Irrelevant on further examination of the rest of the thread.

  15. #175
    Lesser Hivemind Node SirDavies's Avatar
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    I don't see how "not playing by the strengths of the medium" can be interpreted as "might as well do nothing at all". There is no doubt that gameplay is the key element of gaming. That doesn't mean that games can't choose to focus on something else. Every medium has it's strenghts; no matter how hard movies or videogames try, they cannot tell a story with the same volume or depth a book can, but they can do many other things. Videogames are interactivity, thus it is logical that when they take that interactivity away (via long cutscenes, walls of text, QTE-activated cutscenes...) they are breaking their own rules. My opinion is that videogames should stop using other mediums so much and focus on using interactivity as a way of conveying whatever they want to convey. Otherwise it feels like when a writer spends too much time describing the visual space instead of focusing on the story, or when a narrator in a movie talks about stuff unrelated to the images, hoping to better contextualize the story but creating a situation that -again- goes against the nature of his own medium. You are free to disagree.
    Last edited by SirDavies; 03-12-2012 at 06:28 PM.

  16. #176
    Network Hub Namdrol's Avatar
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    Quote Originally Posted by SirDavies View Post
    My opinion is that videogames should stop using other mediums so much and focus on using interactivity as a way of conveying whatever they want to convey. Otherwise it feels like when a writer spends too much time describing the visual space instead of focusing on the story, or when a narrator in a movie talks about stuff unrelated to the images, hoping to better contextualize the story but creating a situation that -again- goes against the nature of his own medium. You are free to disagree.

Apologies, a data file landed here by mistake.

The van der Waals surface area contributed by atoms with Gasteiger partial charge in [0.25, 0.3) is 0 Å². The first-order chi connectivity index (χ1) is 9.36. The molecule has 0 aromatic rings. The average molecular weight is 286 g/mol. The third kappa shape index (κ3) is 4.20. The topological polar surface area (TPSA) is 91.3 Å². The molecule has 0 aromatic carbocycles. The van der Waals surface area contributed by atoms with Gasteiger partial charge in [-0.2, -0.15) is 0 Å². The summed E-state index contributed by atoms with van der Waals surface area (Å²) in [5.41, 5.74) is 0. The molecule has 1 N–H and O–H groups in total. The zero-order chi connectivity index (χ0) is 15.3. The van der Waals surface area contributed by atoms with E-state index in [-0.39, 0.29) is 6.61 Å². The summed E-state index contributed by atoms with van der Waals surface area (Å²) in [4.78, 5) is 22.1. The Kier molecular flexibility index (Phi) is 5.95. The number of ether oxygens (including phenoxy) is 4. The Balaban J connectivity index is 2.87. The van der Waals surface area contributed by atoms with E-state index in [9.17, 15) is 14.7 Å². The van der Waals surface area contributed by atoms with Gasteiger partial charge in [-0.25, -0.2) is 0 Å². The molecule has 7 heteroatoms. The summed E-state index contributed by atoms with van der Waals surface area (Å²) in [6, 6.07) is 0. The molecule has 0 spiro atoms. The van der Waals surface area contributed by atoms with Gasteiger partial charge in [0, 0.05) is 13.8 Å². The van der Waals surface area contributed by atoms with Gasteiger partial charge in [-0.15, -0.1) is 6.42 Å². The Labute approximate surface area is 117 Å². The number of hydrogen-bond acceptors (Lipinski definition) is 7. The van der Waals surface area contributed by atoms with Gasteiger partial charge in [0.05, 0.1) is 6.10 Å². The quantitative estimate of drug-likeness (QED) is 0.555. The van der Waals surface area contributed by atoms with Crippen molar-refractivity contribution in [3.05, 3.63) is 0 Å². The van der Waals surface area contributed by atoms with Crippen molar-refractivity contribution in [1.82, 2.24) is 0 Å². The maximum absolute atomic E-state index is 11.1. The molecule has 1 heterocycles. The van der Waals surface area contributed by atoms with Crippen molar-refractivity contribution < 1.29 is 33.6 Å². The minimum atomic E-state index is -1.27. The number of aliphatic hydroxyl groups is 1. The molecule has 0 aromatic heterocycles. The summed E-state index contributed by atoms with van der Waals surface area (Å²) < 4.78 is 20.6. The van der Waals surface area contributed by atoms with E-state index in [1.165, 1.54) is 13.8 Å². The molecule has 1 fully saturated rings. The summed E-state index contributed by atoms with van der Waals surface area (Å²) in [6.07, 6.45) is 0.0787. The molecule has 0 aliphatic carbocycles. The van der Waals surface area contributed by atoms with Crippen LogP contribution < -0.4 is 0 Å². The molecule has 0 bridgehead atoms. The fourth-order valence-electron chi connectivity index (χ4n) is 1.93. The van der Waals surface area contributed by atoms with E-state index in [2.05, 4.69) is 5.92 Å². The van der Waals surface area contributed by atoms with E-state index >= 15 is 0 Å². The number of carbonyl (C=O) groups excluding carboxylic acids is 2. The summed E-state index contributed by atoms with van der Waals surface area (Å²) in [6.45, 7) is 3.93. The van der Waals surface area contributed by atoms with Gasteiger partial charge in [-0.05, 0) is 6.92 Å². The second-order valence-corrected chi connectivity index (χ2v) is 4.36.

It would be nice, but it's not the really what the mass videogame audience wants. As I posted before, this guy says it better than I can:
    Most people don't actually like games, they don't like to lose, they don't want to learn, they don't want to be challenged. They like to feel something and get passively fed narrative. There is a reason TV is still king.
    And it is obvious that he is right by the way single player big time games are designed. As companies get more and more data on their players, the games become shallower and easier in terms of gameplay.

    I have to admit, I didn't really understand how such expensive games like AssCreed3 and Saints Row 3 could have such poor gameplay because I was under the impression that people bought videogames for the same reason I do: challenge and mental stimulation that arises from well crafted deep gameplay.

    Now that I understand that the bulk of bigtime game sales (speaking only of single player here) comes from those wanting to vegetate in front of their tv, it makes sense. I feel pretty stupid for not recognizing it until recently, but at least now I can move on and not bother with big budget single player games in the future. I'll still keep an eye out for Demon's Souls type gems tho.

    Looking over the games I purchased this year that I wouldnt have if I was quicker on the uptake wrt deep challenging gameplay not mattering to big devs, I have Borderlands 2, Hitman: absolution, Max Payne 3, ME3, Xcom, Dishonored, & RE6. What a waste of $300+.

  17. #177
    Secondary Hivemind Nexus Nalano's Avatar
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    Quote Originally Posted by SirDavies View Post
    Otherwise it feels like when a writer spends too much time describing the visual space instead of focusing on the story, or when a narrator in a movie talks about stuff unrelated to the images, hoping to better contextualize the story but creating a situation that -again- goes against the nature of his own medium. You are free to disagree.
    Goodbye JRR Tolkien and Martin Scorsese.

    What a dumb metric. Is Pulp Fiction - which made heavy use of cinematic flourishes and tricks - leaps and bounds better as a movie than 12 Angry Men - which was a media port of a stage play? Is Michael Bay the best auteur in the industry?